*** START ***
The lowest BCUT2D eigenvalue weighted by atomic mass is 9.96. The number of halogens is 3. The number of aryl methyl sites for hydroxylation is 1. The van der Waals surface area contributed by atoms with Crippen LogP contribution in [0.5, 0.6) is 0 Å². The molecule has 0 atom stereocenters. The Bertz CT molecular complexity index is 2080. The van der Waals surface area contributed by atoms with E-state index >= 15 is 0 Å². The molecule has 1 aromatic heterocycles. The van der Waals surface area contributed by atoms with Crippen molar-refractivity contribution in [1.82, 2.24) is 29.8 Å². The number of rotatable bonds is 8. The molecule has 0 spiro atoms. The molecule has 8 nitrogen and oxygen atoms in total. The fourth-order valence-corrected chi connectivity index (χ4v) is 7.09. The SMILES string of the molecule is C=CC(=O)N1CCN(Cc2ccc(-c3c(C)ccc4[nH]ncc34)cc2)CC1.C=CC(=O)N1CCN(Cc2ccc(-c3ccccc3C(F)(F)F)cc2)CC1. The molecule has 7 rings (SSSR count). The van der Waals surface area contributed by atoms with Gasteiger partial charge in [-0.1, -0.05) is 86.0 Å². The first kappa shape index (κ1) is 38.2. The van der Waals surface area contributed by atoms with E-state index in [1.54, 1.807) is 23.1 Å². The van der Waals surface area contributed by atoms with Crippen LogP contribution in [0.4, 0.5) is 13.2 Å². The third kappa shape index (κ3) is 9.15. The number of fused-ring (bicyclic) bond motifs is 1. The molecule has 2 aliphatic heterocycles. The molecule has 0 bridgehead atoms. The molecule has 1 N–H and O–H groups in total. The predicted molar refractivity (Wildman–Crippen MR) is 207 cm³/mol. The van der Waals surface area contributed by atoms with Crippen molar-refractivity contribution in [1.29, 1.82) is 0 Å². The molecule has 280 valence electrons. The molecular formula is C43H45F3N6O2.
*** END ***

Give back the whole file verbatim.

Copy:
The lowest BCUT2D eigenvalue weighted by atomic mass is 9.96. The number of halogens is 3. The number of aryl methyl sites for hydroxylation is 1. The van der Waals surface area contributed by atoms with Crippen LogP contribution in [0.5, 0.6) is 0 Å². The molecule has 0 atom stereocenters. The Bertz CT molecular complexity index is 2080. The van der Waals surface area contributed by atoms with E-state index >= 15 is 0 Å². The molecule has 1 aromatic heterocycles. The van der Waals surface area contributed by atoms with Crippen molar-refractivity contribution in [1.82, 2.24) is 29.8 Å². The number of rotatable bonds is 8. The molecule has 0 spiro atoms. The molecule has 8 nitrogen and oxygen atoms in total. The fourth-order valence-corrected chi connectivity index (χ4v) is 7.09. The SMILES string of the molecule is C=CC(=O)N1CCN(Cc2ccc(-c3c(C)ccc4[nH]ncc34)cc2)CC1.C=CC(=O)N1CCN(Cc2ccc(-c3ccccc3C(F)(F)F)cc2)CC1. The molecule has 7 rings (SSSR count). The van der Waals surface area contributed by atoms with Gasteiger partial charge in [-0.1, -0.05) is 86.0 Å². The first kappa shape index (κ1) is 38.2. The van der Waals surface area contributed by atoms with E-state index in [1.54, 1.807) is 23.1 Å². The van der Waals surface area contributed by atoms with Crippen LogP contribution in [0.4, 0.5) is 13.2 Å². The third kappa shape index (κ3) is 9.15. The number of fused-ring (bicyclic) bond motifs is 1. The molecule has 2 aliphatic heterocycles. The molecule has 0 bridgehead atoms. The molecule has 1 N–H and O–H groups in total. The predicted molar refractivity (Wildman–Crippen MR) is 207 cm³/mol. The van der Waals surface area contributed by atoms with Crippen molar-refractivity contribution in [1.29, 1.82) is 0 Å². The molecule has 280 valence electrons. The molecular formula is C43H45F3N6O2.